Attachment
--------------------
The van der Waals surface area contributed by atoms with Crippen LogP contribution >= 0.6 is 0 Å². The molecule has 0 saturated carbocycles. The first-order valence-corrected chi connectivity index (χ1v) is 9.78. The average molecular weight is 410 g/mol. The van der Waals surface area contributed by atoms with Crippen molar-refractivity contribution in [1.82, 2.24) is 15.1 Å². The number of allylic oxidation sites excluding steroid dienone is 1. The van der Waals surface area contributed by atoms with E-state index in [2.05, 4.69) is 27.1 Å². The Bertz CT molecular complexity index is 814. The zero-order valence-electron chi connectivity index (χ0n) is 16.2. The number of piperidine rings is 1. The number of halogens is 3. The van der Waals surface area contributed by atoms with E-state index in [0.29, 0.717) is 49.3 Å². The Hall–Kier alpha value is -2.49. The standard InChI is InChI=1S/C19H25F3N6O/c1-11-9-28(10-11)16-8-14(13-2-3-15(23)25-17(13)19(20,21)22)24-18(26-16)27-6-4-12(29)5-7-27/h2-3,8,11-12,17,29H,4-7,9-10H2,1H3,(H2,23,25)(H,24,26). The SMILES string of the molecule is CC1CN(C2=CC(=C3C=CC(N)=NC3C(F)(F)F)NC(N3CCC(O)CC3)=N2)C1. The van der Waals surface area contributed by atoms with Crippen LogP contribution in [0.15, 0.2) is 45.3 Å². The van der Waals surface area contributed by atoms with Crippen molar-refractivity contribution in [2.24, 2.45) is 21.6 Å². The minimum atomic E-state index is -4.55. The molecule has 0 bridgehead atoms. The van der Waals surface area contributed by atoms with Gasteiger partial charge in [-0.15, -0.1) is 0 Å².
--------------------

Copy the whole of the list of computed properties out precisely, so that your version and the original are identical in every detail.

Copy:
The van der Waals surface area contributed by atoms with Crippen LogP contribution >= 0.6 is 0 Å². The molecule has 0 saturated carbocycles. The first-order valence-corrected chi connectivity index (χ1v) is 9.78. The average molecular weight is 410 g/mol. The van der Waals surface area contributed by atoms with Crippen molar-refractivity contribution in [1.82, 2.24) is 15.1 Å². The number of allylic oxidation sites excluding steroid dienone is 1. The van der Waals surface area contributed by atoms with E-state index in [2.05, 4.69) is 27.1 Å². The Bertz CT molecular complexity index is 814. The zero-order valence-electron chi connectivity index (χ0n) is 16.2. The number of piperidine rings is 1. The number of halogens is 3. The van der Waals surface area contributed by atoms with E-state index in [0.29, 0.717) is 49.3 Å². The Hall–Kier alpha value is -2.49. The standard InChI is InChI=1S/C19H25F3N6O/c1-11-9-28(10-11)16-8-14(13-2-3-15(23)25-17(13)19(20,21)22)24-18(26-16)27-6-4-12(29)5-7-27/h2-3,8,11-12,17,29H,4-7,9-10H2,1H3,(H2,23,25)(H,24,26). The SMILES string of the molecule is CC1CN(C2=CC(=C3C=CC(N)=NC3C(F)(F)F)NC(N3CCC(O)CC3)=N2)C1. The van der Waals surface area contributed by atoms with Crippen LogP contribution in [0.15, 0.2) is 45.3 Å². The van der Waals surface area contributed by atoms with Crippen molar-refractivity contribution in [2.24, 2.45) is 21.6 Å². The minimum atomic E-state index is -4.55. The molecule has 0 bridgehead atoms. The van der Waals surface area contributed by atoms with Gasteiger partial charge in [-0.15, -0.1) is 0 Å².